The Fifth Generation: Artificial Intelligence and Japan’s Computer Challenge to the World by Edward A. Feigenbaum and Pamela McCorduck; Addison-Wesley; Reading, MA.

The Rise of the Computer State by David Burnham; Random House; New York.

A few years ago, CB radio antennae sprouted on the roofs and trunks of autos like alien growths from an average Holly wood movie. People began to affect drawls, and instead of asking someone for his or her astrological sign, inquired about that person’s “handle.” Formulations like “Silver Fox,” “Sugar Daddy,” “BigMomma,” and the like followed. When stories of vacations were recited, the going became the major topic and the arriving and staying took a pathetic second place; listeners were regaled with tales of “convoys” and “Smokeys” and “putting the hammer down.” Commercial radio stations played tunes centered on the wonders of “trucking” with a CB, and Hollywood quickly cranked out a few feature films on the subject. Diet books were pushed off the shelves at bookstores and off of the racks at grocery markets by texts that included CB codes and other handy tidbits of information. The most popular channel in the country became channel 19, and it wasn’t on the dial of a television. “Good buddies” everywhere knew where to tune in. If some skeptic were to mutter something about how CB’s were nothing more than a step up from the fur dice that once dangled from rearview mirrors or the cats mounted on rear decks with red eyes that were lighted when the brake pedal was de pressed, he was overpowered with stories about the value of the radios, about how the devices were instrumental in getting medical assistance to accident victims and in preventing thugs from victimizing stranded motorists. It seemed as if CB’s were here to stay. But then people began to tire of asking for someone’s “20” ( i.e., location) and all of the “ratchet jawing” that the mere existence of a CB below a dashboard seemed to demand became an exercise in tedium. The antennae wilted as Wells’s Martians expired. CB’s remained where they essentially originated and where they be long: in the cabs of long-distance truck drivers.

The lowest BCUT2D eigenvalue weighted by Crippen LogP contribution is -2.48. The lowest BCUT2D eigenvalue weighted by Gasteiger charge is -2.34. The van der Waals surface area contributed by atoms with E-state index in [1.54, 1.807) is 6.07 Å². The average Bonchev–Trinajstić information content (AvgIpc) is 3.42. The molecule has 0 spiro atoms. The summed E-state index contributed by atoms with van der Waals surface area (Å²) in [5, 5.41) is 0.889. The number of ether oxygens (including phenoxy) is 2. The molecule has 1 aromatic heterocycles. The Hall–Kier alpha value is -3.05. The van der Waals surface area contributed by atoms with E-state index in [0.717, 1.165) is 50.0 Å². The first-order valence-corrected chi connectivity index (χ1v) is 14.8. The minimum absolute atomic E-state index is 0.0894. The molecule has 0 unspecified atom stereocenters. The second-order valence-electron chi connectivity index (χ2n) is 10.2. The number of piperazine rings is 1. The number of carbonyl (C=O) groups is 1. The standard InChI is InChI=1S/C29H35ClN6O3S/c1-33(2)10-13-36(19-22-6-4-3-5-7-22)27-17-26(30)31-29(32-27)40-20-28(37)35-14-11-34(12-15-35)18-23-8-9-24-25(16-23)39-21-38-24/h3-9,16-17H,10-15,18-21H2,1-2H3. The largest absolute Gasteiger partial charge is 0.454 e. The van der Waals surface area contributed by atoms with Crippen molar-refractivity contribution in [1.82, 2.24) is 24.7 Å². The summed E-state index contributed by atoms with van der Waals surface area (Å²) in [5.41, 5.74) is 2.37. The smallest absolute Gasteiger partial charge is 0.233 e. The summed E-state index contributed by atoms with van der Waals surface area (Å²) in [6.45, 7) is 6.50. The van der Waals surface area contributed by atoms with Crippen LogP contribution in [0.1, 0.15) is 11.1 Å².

Those clear-eyed observers who saw through the CB craze can now be beard saying similar things about borne computers. And as Texas Instruments pulls out of the market (the same move it made when the flash of digital watches began to fade) and J.C. Penney stops selling home computers, the skeptics find themselves with what can be interpreted as industry support for their contention that computers are CB’s by another name. To a certain extent, they are correct. While a home computer has a degree of applicability in any given household, it isn’t quite the panacea that those marketing the device claim that it is. One can make a household budget with a computer, the right program, and a whole raft of figures and file recipes with peripheral memory equipment (typically an option); the same things can be done with paper and pencil, often in a more expeditious manner. Then there’s the word-processing capability of home computers which, proponents claim, makes the gadgets far superior to typewriters. Word processors do have a leg up on typewriters— but how many people buy a special table on which to mount their typewriters and how many of those who do that use their typewriter with a frequency that would justify spending at least some $300 on word processing? Computerized budget makers, recipe hoarders, and would-be Hemingways are few and far between, so the capability of playing video games without needing quarters or tokens is touted. And lest anyone feels too sybaritic about blowing a chunk of the (non-computerized) household budget on a sophisticated toy, the ad men are soothing with the claim that computers are good for the kids: they will need to be “computer literate” in the world of tomorrow that’s developing today. As the dust settles on all of those high-tech keyboards and as TV’s are liberated from the multicolored wires, the skeptics smile. But their satisfaction will be short lived.